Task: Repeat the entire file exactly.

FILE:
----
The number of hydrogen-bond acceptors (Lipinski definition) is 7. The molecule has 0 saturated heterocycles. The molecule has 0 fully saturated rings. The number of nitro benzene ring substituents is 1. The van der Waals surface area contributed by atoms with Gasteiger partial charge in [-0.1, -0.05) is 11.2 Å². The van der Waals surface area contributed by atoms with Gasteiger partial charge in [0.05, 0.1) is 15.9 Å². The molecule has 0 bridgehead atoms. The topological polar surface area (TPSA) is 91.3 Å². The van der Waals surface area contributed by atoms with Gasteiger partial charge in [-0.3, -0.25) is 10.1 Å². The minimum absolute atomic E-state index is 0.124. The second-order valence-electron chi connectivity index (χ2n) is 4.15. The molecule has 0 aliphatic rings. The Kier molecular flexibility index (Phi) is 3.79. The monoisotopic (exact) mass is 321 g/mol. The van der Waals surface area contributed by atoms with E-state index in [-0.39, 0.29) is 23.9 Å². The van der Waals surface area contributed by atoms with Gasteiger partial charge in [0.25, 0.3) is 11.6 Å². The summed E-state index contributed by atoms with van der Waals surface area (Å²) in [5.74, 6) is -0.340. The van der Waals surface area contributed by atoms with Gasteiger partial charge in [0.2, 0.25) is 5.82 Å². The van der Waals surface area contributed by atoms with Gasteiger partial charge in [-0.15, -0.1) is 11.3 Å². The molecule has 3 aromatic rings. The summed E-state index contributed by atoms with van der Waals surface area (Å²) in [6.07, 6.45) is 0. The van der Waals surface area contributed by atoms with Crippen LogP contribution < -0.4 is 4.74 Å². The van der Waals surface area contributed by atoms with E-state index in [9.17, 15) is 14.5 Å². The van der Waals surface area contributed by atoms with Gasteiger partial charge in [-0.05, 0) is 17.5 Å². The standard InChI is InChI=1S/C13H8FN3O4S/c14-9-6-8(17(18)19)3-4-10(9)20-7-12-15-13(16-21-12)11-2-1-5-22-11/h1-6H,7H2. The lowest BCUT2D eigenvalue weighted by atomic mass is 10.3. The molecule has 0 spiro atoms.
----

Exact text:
The number of hydrogen-bond acceptors (Lipinski definition) is 7. The molecule has 0 saturated heterocycles. The molecule has 0 fully saturated rings. The number of nitro benzene ring substituents is 1. The van der Waals surface area contributed by atoms with Gasteiger partial charge in [-0.1, -0.05) is 11.2 Å². The van der Waals surface area contributed by atoms with Gasteiger partial charge in [0.05, 0.1) is 15.9 Å². The molecule has 0 bridgehead atoms. The topological polar surface area (TPSA) is 91.3 Å². The van der Waals surface area contributed by atoms with Gasteiger partial charge in [-0.3, -0.25) is 10.1 Å². The minimum absolute atomic E-state index is 0.124. The second-order valence-electron chi connectivity index (χ2n) is 4.15. The molecule has 0 aliphatic rings. The Kier molecular flexibility index (Phi) is 3.79. The monoisotopic (exact) mass is 321 g/mol. The van der Waals surface area contributed by atoms with E-state index in [-0.39, 0.29) is 23.9 Å². The van der Waals surface area contributed by atoms with Gasteiger partial charge in [0.25, 0.3) is 11.6 Å². The summed E-state index contributed by atoms with van der Waals surface area (Å²) in [5.74, 6) is -0.340. The van der Waals surface area contributed by atoms with Gasteiger partial charge in [0.2, 0.25) is 5.82 Å². The van der Waals surface area contributed by atoms with Gasteiger partial charge in [-0.15, -0.1) is 11.3 Å². The molecule has 3 aromatic rings. The summed E-state index contributed by atoms with van der Waals surface area (Å²) in [6.07, 6.45) is 0. The van der Waals surface area contributed by atoms with Crippen LogP contribution < -0.4 is 4.74 Å². The van der Waals surface area contributed by atoms with E-state index in [9.17, 15) is 14.5 Å². The van der Waals surface area contributed by atoms with Gasteiger partial charge in [-0.05, 0) is 17.5 Å². The standard InChI is InChI=1S/C13H8FN3O4S/c14-9-6-8(17(18)19)3-4-10(9)20-7-12-15-13(16-21-12)11-2-1-5-22-11/h1-6H,7H2. The lowest BCUT2D eigenvalue weighted by atomic mass is 10.3. The molecule has 0 spiro atoms.